with Kevin Iverson
PRESIDENT AND SECRETARY
UPFRONT MORTGAGE BROKERS ASSOCIATION
BY MACKENZIE OLSON
Mackenzie Olson is an editorial intern at Scotsman Guide. For questions about this article, contact firstname.lastname@example.org.
Featured top originator
Brian Minkow, Prospect Mortgage
No. 22 Top Dollar Volume (2010)
BY MACKENZIE OLSON, EDITORIAL INTERN
there are still a few months left in 2011, yet Brian Minkow has almost done
more volume this year than he did in all of 2010. About 80 percent of that
volume consists of purchase loans.
“I knew that purchase volume was going to start being the main focus,” he says, “so I basically changed my model and changed the way I did business to capture more of the purchase
Last year was a successful one for Minkow: He closed 403 loans and his total volume totaled
more than $144 million.
Minkow says the help he receives from prospect Mortgage and his support staff there, as
well as that which he receives from his family, has contributed to his success. He adds that
being honest with customers and Realtors and following through with his promises has also
“Basically, just do what you say and say what you do.”
View Scotsman Guide’s Top Originators 2010 rankings at sctsm.in/TO2010.
By Richard Smith
JuST HOw EDuCATIONAL ARE THESE SCORES?
the impact of different credit-scoring models was the
subject of one of the hundreds of studies mandated by
the Dodd-Frank financial-reform act. the credit-scoring
study — titled “the Impact of Differences Between
Consumer- and Creditor-purchased Credit Scores” —
was released this past July 19 ( sctsm.in/CFpBcredit).
the report has some good summary information, but I
think it provides little real information and addresses the
wrong questions. the concern in the report is that consumers pay for a credit score that lenders will not use —
which is true. I often have clients call and tell me their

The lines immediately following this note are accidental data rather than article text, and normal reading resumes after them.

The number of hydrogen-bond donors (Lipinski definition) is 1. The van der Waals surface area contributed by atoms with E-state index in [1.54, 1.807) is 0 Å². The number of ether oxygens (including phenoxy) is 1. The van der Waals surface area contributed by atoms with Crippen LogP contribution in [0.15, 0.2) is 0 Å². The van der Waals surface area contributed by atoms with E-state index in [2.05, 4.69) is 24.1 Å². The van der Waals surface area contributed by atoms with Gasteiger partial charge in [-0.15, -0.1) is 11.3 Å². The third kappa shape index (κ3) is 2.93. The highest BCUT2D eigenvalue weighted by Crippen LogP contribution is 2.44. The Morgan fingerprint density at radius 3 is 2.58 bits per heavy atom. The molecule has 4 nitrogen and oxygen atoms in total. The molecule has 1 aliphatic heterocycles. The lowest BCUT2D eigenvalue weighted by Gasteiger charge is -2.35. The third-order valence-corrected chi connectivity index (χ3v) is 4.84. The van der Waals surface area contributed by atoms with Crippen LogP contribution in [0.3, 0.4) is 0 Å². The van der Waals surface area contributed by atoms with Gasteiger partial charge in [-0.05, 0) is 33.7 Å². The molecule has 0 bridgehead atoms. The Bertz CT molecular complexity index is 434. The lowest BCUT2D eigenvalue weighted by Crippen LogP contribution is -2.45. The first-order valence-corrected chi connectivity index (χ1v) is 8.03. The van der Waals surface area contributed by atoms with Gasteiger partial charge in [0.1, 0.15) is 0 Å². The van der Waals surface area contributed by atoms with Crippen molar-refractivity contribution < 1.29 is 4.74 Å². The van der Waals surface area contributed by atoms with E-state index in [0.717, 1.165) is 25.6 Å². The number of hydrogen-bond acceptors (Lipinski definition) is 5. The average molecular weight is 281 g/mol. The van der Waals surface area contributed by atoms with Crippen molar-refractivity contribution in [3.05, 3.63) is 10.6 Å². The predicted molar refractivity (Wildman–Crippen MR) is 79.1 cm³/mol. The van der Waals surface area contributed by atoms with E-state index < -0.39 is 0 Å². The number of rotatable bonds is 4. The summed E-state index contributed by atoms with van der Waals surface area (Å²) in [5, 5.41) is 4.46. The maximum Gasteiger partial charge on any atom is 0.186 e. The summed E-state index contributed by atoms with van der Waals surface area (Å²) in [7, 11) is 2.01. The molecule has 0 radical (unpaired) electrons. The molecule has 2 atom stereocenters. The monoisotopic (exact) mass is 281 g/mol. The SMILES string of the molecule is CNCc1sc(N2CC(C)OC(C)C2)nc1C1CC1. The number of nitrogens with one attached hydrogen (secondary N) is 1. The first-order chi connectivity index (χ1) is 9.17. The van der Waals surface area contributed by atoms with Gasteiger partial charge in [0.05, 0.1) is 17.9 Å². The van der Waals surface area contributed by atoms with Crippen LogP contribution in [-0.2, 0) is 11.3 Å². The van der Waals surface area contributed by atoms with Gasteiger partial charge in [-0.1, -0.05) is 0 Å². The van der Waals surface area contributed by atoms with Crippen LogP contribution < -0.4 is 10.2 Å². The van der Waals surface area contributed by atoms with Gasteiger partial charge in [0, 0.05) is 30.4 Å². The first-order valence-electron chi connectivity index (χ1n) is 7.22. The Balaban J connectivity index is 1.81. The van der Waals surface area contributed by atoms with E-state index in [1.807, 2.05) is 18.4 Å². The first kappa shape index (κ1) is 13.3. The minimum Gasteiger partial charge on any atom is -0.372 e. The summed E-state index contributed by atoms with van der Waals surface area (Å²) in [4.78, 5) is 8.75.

credit score upfront. I ask where they received their credit
score and try to explain the different scoring models.
the CFpB report calls the scores consumers purchase
“educational credit scores” and points out that lenders
do not use these scores. providing these educational
scores is now a multimillion-dollar business. their
impacts, as outlined in the CFpB report, are:
• they increase market confusion.
• with a higher educational score, consumers might
have a false sense of their creditworthiness and apply
for a loan that may be denied.
• with a lower educational score, consumers might
apply for loan terms that are worse than they could
I agree that they cause market confusion. When clients
have a higher educational score than the mortgage report, their question often is, “Why does the mortgage
credit report have my score wrong?”
But the impacts as described in the CFpB report seem
minor. the greater consumer impact from credit scores
is not the difference between lender and consumer
educational credit scores — although a disclaimer for
educational scores would be nice, such as, “this score
is provided for educational purposes only. this score is
likely not the score lenders will use.”
Rather, the greater impact is the prevalence of inaccurate information and the difficulty of improving credit
scores. I think the following suggestions for improving
credit scores could help regardless of the model:
• paying a collection should improve the score, not re-
age a bad reference.
• collections should only be reported once, and those
posting duplicates should be fined.
• collections and charged-off account references
should not be re-aged, but only reflect the date
• payment plans on collections and charged-off ac-
counts should be reported as new installment
• creditors should report corrections immediately and
face fines for failing to act in a timely fashion.
• creditors should respond to disputes within 48 hours.
the real problem with credit scores is not that consumers are duped into paying for a useless educational
score, but that they face a wall of resistance to improve
their scores or to correct inaccuracies.
Richard Smith is a loan originator with Stearns Lending. He has
originated residential mortgages in tennessee and Georgia
since 1994. Smith writes a monthly column on legislative and
regulatory issues for Scotsman Guide. Reach him at (423) 280-
0345or email@example.com. Visit www.
richardsmithhomeloans.com for more information.